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Vet Talk

Checking Society's Vitals -- the Many Hats a Veterinarian Wears
October 14, 2013 (published)


Photo by Phyllis DeGioia

If you ask most people what they think a veterinarian does, you (at least in my experience) get some variation on “takes care of sick animals.” Poke that answer with a stick a few times, and eventually some other stuff will float out of the subconscious murk– usually from the same part of the brain that stores Trivial Pursuit answers. “Research.” “Ummmm… they inspect slaughter plants or something.” “I think I heard somewhere there are veterinarians in public health, but I don’t really know what they do. I mean, isn’t that for real doctors?” Usually, you get a few “I used to watch All Creatures Great and Small on PBS.”

The veterinary role in society is weird. Let’s wander into metaphor-land to look at a scenario:

Dr. C has this whole closet full of hats, but the only one the public usually sees is the “treat sick critters hat.” So one day Dr. C goes out wearing her “raw milk could make you sick” hat. Like a suspicious spouse, Mr. Public pounces. “Where did you get that hat? I’ve never seen you wear that hat before. You have no business wearing that hat!”

Dr. C gets panicky and a little defensive – and wants to check the mirror. “I’ve had this hat since graduation. They gave it to me when I said the oath. I swear. It’s been in my closet the whole time.” Then, because this is what happens when humans suffer hat attacks, Dr. C loses her cool. “This is my DON’T DRINK RAW MILK hat. So just don’t do it. I know best. I have the hat. Respect the hat!”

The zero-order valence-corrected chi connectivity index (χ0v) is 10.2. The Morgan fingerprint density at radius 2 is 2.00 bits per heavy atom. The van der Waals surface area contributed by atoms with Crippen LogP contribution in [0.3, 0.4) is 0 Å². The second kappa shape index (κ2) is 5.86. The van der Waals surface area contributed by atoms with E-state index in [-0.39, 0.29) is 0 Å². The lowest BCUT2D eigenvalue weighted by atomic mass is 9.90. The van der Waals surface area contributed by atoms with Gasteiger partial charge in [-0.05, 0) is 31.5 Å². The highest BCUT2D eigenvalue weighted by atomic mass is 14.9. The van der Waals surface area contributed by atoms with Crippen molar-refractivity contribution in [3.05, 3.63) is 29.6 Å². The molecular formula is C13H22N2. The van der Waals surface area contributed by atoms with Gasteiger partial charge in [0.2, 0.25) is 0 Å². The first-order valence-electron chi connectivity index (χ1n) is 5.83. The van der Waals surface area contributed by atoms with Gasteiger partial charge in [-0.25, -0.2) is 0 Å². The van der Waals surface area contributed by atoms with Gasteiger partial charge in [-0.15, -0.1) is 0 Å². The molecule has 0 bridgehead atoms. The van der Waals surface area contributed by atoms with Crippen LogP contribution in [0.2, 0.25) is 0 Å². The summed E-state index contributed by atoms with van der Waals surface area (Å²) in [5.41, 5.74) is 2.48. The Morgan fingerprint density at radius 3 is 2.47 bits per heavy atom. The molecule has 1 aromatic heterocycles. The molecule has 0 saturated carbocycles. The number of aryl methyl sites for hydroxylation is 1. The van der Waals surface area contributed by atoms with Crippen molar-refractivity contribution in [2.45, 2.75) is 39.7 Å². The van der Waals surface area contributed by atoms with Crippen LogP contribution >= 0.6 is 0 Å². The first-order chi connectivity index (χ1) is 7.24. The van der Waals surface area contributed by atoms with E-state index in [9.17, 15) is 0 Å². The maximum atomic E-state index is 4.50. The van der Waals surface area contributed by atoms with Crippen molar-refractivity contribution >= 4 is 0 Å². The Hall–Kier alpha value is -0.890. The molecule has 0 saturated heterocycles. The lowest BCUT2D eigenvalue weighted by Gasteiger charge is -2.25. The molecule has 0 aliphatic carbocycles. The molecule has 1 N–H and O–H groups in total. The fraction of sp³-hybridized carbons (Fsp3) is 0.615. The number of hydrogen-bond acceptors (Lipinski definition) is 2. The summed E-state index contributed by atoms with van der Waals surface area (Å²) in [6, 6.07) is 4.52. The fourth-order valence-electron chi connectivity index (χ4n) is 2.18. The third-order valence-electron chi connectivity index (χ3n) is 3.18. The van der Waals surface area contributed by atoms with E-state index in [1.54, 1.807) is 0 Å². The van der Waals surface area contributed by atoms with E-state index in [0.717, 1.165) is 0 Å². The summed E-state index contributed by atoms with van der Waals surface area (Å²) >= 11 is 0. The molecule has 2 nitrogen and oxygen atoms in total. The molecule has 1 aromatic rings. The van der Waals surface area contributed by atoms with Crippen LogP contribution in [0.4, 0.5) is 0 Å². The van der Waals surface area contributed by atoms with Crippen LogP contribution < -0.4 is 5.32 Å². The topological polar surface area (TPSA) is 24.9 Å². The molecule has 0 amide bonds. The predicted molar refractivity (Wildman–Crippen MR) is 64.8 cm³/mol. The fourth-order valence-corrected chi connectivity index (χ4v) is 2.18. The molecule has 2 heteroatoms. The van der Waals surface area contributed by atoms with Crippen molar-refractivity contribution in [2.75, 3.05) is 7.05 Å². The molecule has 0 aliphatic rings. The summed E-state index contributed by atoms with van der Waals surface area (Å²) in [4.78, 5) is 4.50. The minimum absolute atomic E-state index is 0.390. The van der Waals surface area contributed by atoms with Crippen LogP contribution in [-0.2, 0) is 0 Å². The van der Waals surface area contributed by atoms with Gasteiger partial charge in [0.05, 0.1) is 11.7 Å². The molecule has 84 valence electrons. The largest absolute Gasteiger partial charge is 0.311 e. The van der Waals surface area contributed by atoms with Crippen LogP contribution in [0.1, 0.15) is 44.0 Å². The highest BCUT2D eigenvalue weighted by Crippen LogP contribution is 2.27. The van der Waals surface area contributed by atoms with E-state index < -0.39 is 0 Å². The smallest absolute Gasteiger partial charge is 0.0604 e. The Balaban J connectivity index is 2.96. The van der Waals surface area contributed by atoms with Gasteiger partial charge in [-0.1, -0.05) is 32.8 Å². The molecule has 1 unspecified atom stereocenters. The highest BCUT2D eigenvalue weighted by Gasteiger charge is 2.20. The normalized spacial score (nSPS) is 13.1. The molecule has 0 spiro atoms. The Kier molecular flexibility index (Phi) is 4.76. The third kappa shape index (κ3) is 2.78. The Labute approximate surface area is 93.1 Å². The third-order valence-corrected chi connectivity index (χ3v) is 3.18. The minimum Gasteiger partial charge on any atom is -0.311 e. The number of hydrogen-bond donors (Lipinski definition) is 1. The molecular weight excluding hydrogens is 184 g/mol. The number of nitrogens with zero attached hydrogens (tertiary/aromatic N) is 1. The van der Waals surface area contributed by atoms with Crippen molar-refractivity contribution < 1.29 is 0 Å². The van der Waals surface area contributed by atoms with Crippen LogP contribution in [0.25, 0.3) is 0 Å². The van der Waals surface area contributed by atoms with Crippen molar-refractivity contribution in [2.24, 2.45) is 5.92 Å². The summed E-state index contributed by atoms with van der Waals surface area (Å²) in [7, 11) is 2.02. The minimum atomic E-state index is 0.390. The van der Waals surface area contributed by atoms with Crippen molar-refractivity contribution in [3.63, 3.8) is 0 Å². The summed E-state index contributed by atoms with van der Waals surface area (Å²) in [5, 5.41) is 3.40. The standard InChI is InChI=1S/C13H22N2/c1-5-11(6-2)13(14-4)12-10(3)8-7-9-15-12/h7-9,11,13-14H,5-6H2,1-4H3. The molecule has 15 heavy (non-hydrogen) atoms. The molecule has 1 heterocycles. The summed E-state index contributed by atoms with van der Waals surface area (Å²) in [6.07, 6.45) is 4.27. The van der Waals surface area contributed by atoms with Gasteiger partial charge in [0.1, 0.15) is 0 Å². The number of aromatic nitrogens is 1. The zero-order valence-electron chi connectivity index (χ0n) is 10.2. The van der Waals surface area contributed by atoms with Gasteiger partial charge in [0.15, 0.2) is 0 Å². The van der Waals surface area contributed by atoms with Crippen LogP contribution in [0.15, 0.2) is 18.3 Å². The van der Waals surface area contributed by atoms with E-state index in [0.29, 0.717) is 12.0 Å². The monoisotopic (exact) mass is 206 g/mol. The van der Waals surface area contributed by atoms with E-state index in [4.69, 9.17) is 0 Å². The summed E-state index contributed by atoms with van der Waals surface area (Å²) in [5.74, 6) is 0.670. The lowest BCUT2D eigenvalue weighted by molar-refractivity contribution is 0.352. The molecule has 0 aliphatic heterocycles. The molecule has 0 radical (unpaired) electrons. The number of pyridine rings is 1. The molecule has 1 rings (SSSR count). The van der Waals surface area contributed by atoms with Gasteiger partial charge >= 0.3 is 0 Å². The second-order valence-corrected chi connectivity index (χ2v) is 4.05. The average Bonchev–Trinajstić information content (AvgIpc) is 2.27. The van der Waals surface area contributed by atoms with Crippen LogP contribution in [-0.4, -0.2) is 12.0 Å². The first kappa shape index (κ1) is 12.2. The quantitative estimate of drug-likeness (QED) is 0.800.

Nobody wants to be told to respect the hat. What if Mr. Public doesn’t like the style or the color? What if he is more of a fedora person and not so much a floral bonnet person?

An outsider might observe that it’s stupid to fight over a hat. And it may occur to the same observer that perhaps the whole debacle could have been avoided if Mr. Public had a better idea of what’s inside Dr. C’s hat closet – especially since she seems to be so attached to them.

I think both my undergraduate diploma and the one that officially declares me a Doctor of Veterinary Medicine are languishing in their original folders in a box that has yet to be unpacked since our move a few years ago. However, prominently framed on the top of my bookcase (in our house, bookshelf=shrine) is the oath I took at graduation.

Being admitted to the profession of veterinary medicine, I solemnly swear to use my scientific knowledge and skills for the benefit of society through the protection of animal health, the relief of animal suffering, the conservation of livestock resources, the promotion of public health, and the advancement of medical knowledge.

I will practice my profession conscientiously, with dignity, and in keeping with the principles of veterinary medical ethics.

I accept as a lifelong obligation the continual improvement of my professional knowledge and competence.

The American Veterinary Medical Association has updated that oath since the Dark Ages in which I graduated, and not every veterinary school requires the recitation of an oath at graduation, but for most veterinarians, the sense of those words is tattooed somewhere on our brains.